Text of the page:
Mileusnic, Radmila; Lancashire, Christine L. and Rose, Steven P.R.
|DOI (Digital Object Identifier) Link:||http://doi.org/10.1101/lm.38005|
|Google Scholar:||Look up in Google Scholar|
Long-term memory is dependent on protein synthesis and inhibiting such synthesis following training results in amnesia for the task. Proteins synthesised during training must be transported to the synapse, and disrupting microtubules with colchicine and hence blocking transport results in transient amnesia. Reactivating memory for a previously learned avoidance triggers a biochemical cascade analogous to that following the initial training, and renders the memory labile once more to protein synthesis inhibitors. However, the reminder-induced cascade differs in certain key features from that following training. Here we show that, by contrast with initial consolidation following training, memory following a reminder is not impaired by colchicine. We conclude that recall after a reminder does not require synaptic access to somatically synthesised proteins. Our results support the hypothesis that a reminder may instead engage local protein synthesis at the synapse, rather than in the soma.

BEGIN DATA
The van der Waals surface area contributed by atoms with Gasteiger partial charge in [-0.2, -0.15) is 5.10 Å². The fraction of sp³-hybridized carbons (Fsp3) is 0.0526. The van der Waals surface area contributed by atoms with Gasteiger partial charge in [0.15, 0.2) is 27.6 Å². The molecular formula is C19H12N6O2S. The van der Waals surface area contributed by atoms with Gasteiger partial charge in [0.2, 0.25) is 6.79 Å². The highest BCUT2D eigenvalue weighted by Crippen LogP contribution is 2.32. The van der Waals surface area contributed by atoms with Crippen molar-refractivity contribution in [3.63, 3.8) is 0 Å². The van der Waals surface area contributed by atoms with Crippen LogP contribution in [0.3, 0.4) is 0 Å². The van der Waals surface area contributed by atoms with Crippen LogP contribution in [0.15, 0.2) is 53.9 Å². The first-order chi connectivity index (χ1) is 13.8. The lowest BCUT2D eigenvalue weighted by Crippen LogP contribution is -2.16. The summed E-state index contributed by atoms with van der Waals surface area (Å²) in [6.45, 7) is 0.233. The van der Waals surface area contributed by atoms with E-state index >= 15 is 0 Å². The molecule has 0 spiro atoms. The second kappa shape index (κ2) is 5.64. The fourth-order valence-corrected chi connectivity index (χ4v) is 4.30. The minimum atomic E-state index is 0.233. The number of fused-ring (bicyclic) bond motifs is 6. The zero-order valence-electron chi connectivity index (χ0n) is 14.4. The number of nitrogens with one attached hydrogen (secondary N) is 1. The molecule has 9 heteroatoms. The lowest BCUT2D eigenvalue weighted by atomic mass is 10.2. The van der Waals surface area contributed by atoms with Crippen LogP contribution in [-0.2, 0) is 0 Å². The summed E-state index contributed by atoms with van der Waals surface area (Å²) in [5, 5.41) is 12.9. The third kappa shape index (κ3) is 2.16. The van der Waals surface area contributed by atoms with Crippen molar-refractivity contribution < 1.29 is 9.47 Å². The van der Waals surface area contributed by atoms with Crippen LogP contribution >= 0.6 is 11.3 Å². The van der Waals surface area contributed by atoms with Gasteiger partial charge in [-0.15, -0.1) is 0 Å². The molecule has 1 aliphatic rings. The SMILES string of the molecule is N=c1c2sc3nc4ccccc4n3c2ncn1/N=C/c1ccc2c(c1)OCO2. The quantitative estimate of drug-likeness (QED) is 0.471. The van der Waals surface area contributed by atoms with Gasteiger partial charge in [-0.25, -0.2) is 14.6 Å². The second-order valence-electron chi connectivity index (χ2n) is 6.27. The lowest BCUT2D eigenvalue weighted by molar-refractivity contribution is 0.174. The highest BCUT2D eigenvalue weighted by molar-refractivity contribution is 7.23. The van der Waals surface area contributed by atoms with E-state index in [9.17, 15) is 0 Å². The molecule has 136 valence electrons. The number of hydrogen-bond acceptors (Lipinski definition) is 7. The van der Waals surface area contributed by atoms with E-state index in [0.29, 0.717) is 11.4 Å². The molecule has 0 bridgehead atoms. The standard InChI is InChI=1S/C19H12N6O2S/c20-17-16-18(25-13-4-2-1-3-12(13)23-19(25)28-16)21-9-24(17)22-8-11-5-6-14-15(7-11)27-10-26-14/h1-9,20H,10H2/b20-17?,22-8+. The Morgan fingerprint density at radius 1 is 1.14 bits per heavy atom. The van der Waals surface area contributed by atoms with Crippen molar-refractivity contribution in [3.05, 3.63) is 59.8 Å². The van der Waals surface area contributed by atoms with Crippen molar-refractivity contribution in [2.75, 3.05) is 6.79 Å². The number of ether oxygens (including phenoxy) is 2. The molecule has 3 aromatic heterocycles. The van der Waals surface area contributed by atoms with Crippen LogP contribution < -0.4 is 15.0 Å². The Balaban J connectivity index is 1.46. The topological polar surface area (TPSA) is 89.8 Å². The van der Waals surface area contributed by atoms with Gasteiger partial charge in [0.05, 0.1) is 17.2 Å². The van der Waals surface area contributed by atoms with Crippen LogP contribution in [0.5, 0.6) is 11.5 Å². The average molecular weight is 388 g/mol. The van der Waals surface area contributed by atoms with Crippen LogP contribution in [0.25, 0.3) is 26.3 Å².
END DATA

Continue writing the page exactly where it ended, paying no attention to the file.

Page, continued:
|Item Type:||Journal Article|
|Keywords:||memory; consolidation; reconsolidation; reminder|
|Academic Unit/Department:||Faculty of Science, Technology, Engineering and Mathematics (STEM) > Life, Health and Chemical Sciences
Faculty of Science, Technology, Engineering and Mathematics (STEM)
|Interdisciplinary Research Centre:||Biomedical Research Network (BRN)|
|Depositing User:||Radmila Mileusnic|
|Date Deposited:||29 Jun 2006|
|Last Modified:||04 Oct 2016 09:50|
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